Arthur Sidgwick to Catharine Symonds, 15 July 1893 (almost 120 years ago!):
My dear Catharine,
I have just emerged—not yet fully emerged,—from the hardest and fullest and most unbroken years’ work I have ever had. All through last term I have been waiting & hoping for a quiet time to write to you—and in vain. I must seize the first moment of leisure, lest it pass and leave me again in bonds.
I saw Mrs Green on that day in April when she had just got the telegram, and was about to start for Italy. The exact place remains in my mind where I heard that I was never to hear or see again the voice or face of that friend who stands apart from others in my memory and in that of all of us who knew him. Mrs Green was very quiet, and all she said was that it had always been his wish when death came that it should not come as slow decay painful to all: and that she was glad it had been for his sake. That is so: but it does not make it less bitter that it shd come when he was away from home and from all but one of you. And though the strangers were no doubt very good, still they could do little, and they were strangers. And it is no use dwelling on what the sudden news was to us, to think we should see him no more nor hear again his wonderful talk, in which when he was at his worst physically there was more than in any other man’s whom I have ever known. For myself I have always regretted the sadly broken intercourse I have had with him of late years, since increasing business & manifold difficulties intervened, and never more painfully than now when all chance of better using opportunities, and struggling more successfully against circumstance, is over for me in this world as far as he is concerned. We can’t do this, and we can’t do the other: but it remains true that if we were better and stronger, and tried more, we could: and these things come painfully home when the chapter is closed. But on his side there was never a one of my friends who was always more absolutely the same in spite of absence & distance & silence: none with whom one began so easily & certainly & richly where one had left off. And in my heart, as in that of all his many friends—alike those who kept up intercourse and those (of whom I was one as I sadly realise) who fell very short of what they wished & ought to have done—in all of our hearts alike he had a place that was his own, which now is empty and will remain so, except for manifold memories.
The weeks go on, but I find no difference as to the strangeness and the sadness of the news on that April day that he was dead. I have been thinking often in the last two months of the earlier days of our acquaintance beginning in that hot summer in the pension at Dresden: it is hard to believe it is 29 years ago. I remember still some of the afternoon walks & talks—with a sort of shame and gratitude mixed. He was younger, and yet so much older & wiser in everything that mattered: and I had never seen anybody so able to deal effectually with the peculiar sort of confident ignorance which must have been my principal characteristic in those days. He was so easy to talk to: so naturally adapting himself to all moods and frames of mind: so full and bountiful of thought & talk: so gentle & wise & yet so instructive without ever dogmatising or setting himself to instruct. And in my two visits to Davos, and in the few times I have seen him in England, it has been just the same. Old intercourse & affection taken up just as before, with the edges fresh: even the changes in each of us making no difference except a new interest.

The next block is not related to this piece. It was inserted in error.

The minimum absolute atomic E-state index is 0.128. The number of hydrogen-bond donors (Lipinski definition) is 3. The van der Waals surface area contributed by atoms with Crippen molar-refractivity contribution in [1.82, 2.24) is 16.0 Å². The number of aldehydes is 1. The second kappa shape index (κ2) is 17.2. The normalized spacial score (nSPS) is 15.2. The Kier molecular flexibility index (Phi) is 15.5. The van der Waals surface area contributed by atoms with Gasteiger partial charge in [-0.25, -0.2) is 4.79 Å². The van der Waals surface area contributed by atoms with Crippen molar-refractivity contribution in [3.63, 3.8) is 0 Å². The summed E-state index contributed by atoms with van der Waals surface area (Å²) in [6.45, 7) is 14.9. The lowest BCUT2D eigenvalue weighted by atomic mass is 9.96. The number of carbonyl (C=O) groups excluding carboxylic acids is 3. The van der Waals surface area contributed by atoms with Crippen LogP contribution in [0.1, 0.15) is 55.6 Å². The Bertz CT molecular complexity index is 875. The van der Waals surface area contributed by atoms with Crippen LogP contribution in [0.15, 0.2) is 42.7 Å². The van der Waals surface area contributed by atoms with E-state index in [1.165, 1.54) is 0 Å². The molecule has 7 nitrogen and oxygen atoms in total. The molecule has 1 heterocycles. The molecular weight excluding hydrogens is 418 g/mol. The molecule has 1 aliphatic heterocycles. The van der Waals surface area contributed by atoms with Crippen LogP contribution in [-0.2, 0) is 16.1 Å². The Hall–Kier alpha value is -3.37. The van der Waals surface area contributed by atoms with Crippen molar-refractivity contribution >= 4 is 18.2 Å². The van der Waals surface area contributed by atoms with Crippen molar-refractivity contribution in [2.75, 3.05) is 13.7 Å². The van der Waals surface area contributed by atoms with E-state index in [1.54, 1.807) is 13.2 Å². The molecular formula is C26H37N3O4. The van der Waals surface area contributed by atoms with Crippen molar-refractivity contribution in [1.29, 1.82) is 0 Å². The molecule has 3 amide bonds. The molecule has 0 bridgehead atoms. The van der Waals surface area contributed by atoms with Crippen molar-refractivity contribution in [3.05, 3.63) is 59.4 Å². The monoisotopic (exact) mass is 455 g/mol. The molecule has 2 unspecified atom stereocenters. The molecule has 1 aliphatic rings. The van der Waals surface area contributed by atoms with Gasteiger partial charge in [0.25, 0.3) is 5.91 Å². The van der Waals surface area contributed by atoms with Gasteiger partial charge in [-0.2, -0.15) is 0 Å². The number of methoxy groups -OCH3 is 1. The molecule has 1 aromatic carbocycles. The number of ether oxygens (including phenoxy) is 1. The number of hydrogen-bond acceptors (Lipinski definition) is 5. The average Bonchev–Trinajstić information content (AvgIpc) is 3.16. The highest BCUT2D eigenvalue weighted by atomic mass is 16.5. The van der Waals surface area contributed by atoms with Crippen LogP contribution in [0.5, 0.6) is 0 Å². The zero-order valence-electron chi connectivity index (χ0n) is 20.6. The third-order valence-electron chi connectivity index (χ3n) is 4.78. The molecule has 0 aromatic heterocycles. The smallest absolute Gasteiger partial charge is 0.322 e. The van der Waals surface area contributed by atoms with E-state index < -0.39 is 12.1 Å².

All this was only one side of him, & there were many others, of which, most notably, the long and heroic struggle to do his work & deliver what he had to say, in spite of weakness and absence & all obstacles. This is what all the world has felt, and it has been good for all of us to see it. But for myself the most potent thing was the influence he had on me in early days, and the long affection it led to, tho’ interrupted as I have said.
I don’t want you to answer this at all. I shall hear of your plans and welfare from Mrs Green. I hope we may meet before long. This is only written as a sign that my many weeks’ silence—though there is much on my side for years’ past that needs forgiveness—does not mean that I have forgotten or am unthankful for the past,—and for the kindness & affection and many other good things I have received from him.
Yrs ever most truly
For the benefit of those just tuning in, my current research subject has written this lovely letter to the widow of my former research subject. And once you have burrowed so deeply inside a long-dead person’s head—read all his extant correspondence, his poetry hidden from all but his closest friends, learned to recognize his handwriting instantly and spent many, many hours sitting in the rooms he sat in and walking the paths he walked, trying to guess at how he might have thought through a given subject—you can’t help a warm rush of recognition when you unexpectedly find a document in which someone else says that dead person meant a lot to him, too.